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A Student Only Pays Attention to the Beginning Sounds of Words
Many readers can identify simple sounds, sight words and short words with regular spellings, but struggle with words that have more than one syllable. Students like this can identify a larger word's initial sounds or recognizable beginning, but must take a guess about the rest of the word. For instance, a student with problems decoding words may read the sentence "He is terrific" as "He is terrible," because he knows his sight word "terrible" begins the same way; he hasn't gone on to notice that the rest of the word isn't the same. Listen to notice if your students consistently make this type of error.
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A Student Relies too Much on Context
A good sign that a reader is not paying attention to individual sounds is if she consistently uses a sentence's context to guess words. For instance, a student might read the sentence, "She hears the bark of a Doberman" as, "She hears the bark of a dog." She saw the familiar word "bark" and took a logical guess at the animal that would make that sound. These readers are reading only their sight words and maybe some words with simple sounds, and then filling in the gaps with guesses. Although most readers make this type of error once in awhile (especially when reading too fast), students who do this often may not know how to use a word's letters or syllables to sound things out.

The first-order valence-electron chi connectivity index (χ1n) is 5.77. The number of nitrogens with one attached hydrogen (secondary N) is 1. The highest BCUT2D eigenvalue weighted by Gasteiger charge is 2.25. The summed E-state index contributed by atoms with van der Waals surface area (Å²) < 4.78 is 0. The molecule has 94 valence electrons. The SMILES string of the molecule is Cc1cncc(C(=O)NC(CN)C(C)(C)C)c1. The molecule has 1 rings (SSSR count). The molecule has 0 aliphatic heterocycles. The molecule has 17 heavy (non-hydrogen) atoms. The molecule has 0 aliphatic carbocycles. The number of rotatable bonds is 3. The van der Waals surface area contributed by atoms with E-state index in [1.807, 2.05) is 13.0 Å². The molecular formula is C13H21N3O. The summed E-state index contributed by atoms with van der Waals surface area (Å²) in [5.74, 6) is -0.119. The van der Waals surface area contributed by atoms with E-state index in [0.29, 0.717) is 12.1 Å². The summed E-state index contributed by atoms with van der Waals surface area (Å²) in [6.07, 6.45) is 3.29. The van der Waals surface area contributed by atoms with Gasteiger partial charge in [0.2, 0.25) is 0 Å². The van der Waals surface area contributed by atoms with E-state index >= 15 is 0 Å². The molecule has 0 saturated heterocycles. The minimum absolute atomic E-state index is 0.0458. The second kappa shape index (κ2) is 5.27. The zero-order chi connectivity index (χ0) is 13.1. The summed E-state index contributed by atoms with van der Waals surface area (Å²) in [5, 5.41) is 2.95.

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A Student Has Trouble Sounding Out Nonsense Words
This is harder to observe in a natural setting, but one way to see if your student can read without depending on context is to remove the context. Readers who break up words into recognizable pieces can read unknown words as long as they contain familiar letters or syllables. For instance, you would need to use decoding to read the made up word "soolaroo." When you read that, you probably (unknowingly) used the familiar syllables and spelling patterns to pronounce the word. So if you expect that your student is not reading words all the way through, you can ask him to read a word like that.
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If you have students who exhibit any of these signs of word decoding problems, the next step is to help them! Below are some resources you can use if you would like to address decoding issues in your classroom. Just don't forget one of your most valuable resources: your school's reading specialist or literacy coach. He or she can evaluate any students you are concerned about, and offer valuable advice.
Reading Rockets: A great site for advice on identifying phonics/decoding problems and tackling them
Scholastic: Lessons for teaching syllables
Sebastian Wren, Ph.D.: A lesson format for building decoding skills